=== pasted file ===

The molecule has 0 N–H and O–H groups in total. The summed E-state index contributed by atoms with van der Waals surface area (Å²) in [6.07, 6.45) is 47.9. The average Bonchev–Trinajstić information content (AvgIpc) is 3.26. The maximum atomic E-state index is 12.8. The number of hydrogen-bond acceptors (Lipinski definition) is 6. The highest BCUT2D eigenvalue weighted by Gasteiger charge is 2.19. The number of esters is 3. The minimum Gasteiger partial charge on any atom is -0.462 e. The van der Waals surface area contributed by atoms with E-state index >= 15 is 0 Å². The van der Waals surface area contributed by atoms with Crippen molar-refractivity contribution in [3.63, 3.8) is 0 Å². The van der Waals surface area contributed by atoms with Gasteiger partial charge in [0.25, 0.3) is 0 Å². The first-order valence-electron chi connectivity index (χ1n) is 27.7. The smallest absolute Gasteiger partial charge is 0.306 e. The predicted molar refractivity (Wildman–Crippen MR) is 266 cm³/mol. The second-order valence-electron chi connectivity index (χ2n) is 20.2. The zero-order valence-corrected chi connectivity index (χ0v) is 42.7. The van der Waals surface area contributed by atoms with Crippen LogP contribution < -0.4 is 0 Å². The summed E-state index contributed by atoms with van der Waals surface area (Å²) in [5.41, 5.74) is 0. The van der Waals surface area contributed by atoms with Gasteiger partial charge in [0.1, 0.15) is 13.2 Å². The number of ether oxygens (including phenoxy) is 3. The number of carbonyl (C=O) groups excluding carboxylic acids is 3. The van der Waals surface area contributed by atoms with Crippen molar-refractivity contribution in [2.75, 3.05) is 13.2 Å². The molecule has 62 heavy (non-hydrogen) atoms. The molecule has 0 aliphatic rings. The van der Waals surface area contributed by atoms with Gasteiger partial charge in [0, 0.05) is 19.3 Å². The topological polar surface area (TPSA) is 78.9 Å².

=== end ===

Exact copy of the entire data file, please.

The molecule has 0 N–H and O–H groups in total. The summed E-state index contributed by atoms with van der Waals surface area (Å²) in [6.07, 6.45) is 47.9. The average Bonchev–Trinajstić information content (AvgIpc) is 3.26. The maximum atomic E-state index is 12.8. The number of hydrogen-bond acceptors (Lipinski definition) is 6. The highest BCUT2D eigenvalue weighted by Gasteiger charge is 2.19. The number of esters is 3. The minimum Gasteiger partial charge on any atom is -0.462 e. The van der Waals surface area contributed by atoms with E-state index >= 15 is 0 Å². The van der Waals surface area contributed by atoms with Crippen molar-refractivity contribution in [3.63, 3.8) is 0 Å². The van der Waals surface area contributed by atoms with Gasteiger partial charge in [0.25, 0.3) is 0 Å². The first-order valence-electron chi connectivity index (χ1n) is 27.7. The smallest absolute Gasteiger partial charge is 0.306 e. The predicted molar refractivity (Wildman–Crippen MR) is 266 cm³/mol. The second-order valence-electron chi connectivity index (χ2n) is 20.2. The zero-order valence-corrected chi connectivity index (χ0v) is 42.7. The van der Waals surface area contributed by atoms with Crippen LogP contribution < -0.4 is 0 Å². The summed E-state index contributed by atoms with van der Waals surface area (Å²) in [5.41, 5.74) is 0. The van der Waals surface area contributed by atoms with Gasteiger partial charge in [0.1, 0.15) is 13.2 Å². The number of ether oxygens (including phenoxy) is 3. The number of carbonyl (C=O) groups excluding carboxylic acids is 3. The van der Waals surface area contributed by atoms with Crippen molar-refractivity contribution in [2.75, 3.05) is 13.2 Å². The molecule has 62 heavy (non-hydrogen) atoms. The molecule has 0 aliphatic rings. The van der Waals surface area contributed by atoms with Gasteiger partial charge in [0, 0.05) is 19.3 Å². The topological polar surface area (TPSA) is 78.9 Å².